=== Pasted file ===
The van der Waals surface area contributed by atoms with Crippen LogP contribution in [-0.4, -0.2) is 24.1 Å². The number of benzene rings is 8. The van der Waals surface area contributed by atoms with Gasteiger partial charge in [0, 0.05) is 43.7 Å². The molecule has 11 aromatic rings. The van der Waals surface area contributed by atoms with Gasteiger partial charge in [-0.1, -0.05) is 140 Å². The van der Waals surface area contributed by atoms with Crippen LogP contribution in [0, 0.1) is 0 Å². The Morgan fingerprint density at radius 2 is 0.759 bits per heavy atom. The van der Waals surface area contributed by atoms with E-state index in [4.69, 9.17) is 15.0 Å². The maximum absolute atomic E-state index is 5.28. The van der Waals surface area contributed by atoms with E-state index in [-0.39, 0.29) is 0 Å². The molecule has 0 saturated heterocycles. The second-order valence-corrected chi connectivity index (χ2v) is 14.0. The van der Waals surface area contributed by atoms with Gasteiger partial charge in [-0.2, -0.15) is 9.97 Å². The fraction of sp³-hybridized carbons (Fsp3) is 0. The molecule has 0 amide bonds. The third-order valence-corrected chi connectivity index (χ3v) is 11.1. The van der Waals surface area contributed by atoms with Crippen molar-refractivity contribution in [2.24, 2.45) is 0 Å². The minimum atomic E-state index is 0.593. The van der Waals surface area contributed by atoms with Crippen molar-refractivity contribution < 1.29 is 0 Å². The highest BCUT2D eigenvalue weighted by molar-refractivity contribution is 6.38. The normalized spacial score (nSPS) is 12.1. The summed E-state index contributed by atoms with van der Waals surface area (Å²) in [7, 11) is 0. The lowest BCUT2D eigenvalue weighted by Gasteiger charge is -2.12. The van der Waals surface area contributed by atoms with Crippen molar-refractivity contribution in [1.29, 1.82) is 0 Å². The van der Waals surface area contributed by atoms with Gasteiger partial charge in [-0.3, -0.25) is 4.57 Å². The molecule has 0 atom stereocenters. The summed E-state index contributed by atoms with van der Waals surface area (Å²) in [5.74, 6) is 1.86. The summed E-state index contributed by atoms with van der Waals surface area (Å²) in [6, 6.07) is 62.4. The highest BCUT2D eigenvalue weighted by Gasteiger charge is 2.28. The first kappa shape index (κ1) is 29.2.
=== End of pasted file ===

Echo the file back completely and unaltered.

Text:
The van der Waals surface area contributed by atoms with Crippen LogP contribution in [-0.4, -0.2) is 24.1 Å². The number of benzene rings is 8. The van der Waals surface area contributed by atoms with Gasteiger partial charge in [0, 0.05) is 43.7 Å². The molecule has 11 aromatic rings. The van der Waals surface area contributed by atoms with Gasteiger partial charge in [-0.1, -0.05) is 140 Å². The van der Waals surface area contributed by atoms with Crippen LogP contribution in [0, 0.1) is 0 Å². The Morgan fingerprint density at radius 2 is 0.759 bits per heavy atom. The van der Waals surface area contributed by atoms with E-state index in [4.69, 9.17) is 15.0 Å². The maximum absolute atomic E-state index is 5.28. The van der Waals surface area contributed by atoms with E-state index in [-0.39, 0.29) is 0 Å². The molecule has 0 saturated heterocycles. The second-order valence-corrected chi connectivity index (χ2v) is 14.0. The van der Waals surface area contributed by atoms with Gasteiger partial charge in [-0.2, -0.15) is 9.97 Å². The fraction of sp³-hybridized carbons (Fsp3) is 0. The molecule has 0 amide bonds. The third-order valence-corrected chi connectivity index (χ3v) is 11.1. The van der Waals surface area contributed by atoms with Crippen molar-refractivity contribution in [2.24, 2.45) is 0 Å². The minimum atomic E-state index is 0.593. The van der Waals surface area contributed by atoms with Crippen molar-refractivity contribution < 1.29 is 0 Å². The highest BCUT2D eigenvalue weighted by molar-refractivity contribution is 6.38. The normalized spacial score (nSPS) is 12.1. The summed E-state index contributed by atoms with van der Waals surface area (Å²) in [7, 11) is 0. The lowest BCUT2D eigenvalue weighted by Gasteiger charge is -2.12. The van der Waals surface area contributed by atoms with Crippen molar-refractivity contribution in [1.29, 1.82) is 0 Å². The van der Waals surface area contributed by atoms with Gasteiger partial charge in [-0.3, -0.25) is 4.57 Å². The molecule has 0 atom stereocenters. The summed E-state index contributed by atoms with van der Waals surface area (Å²) in [5.74, 6) is 1.86. The summed E-state index contributed by atoms with van der Waals surface area (Å²) in [6, 6.07) is 62.4. The highest BCUT2D eigenvalue weighted by Gasteiger charge is 2.28. The first kappa shape index (κ1) is 29.2.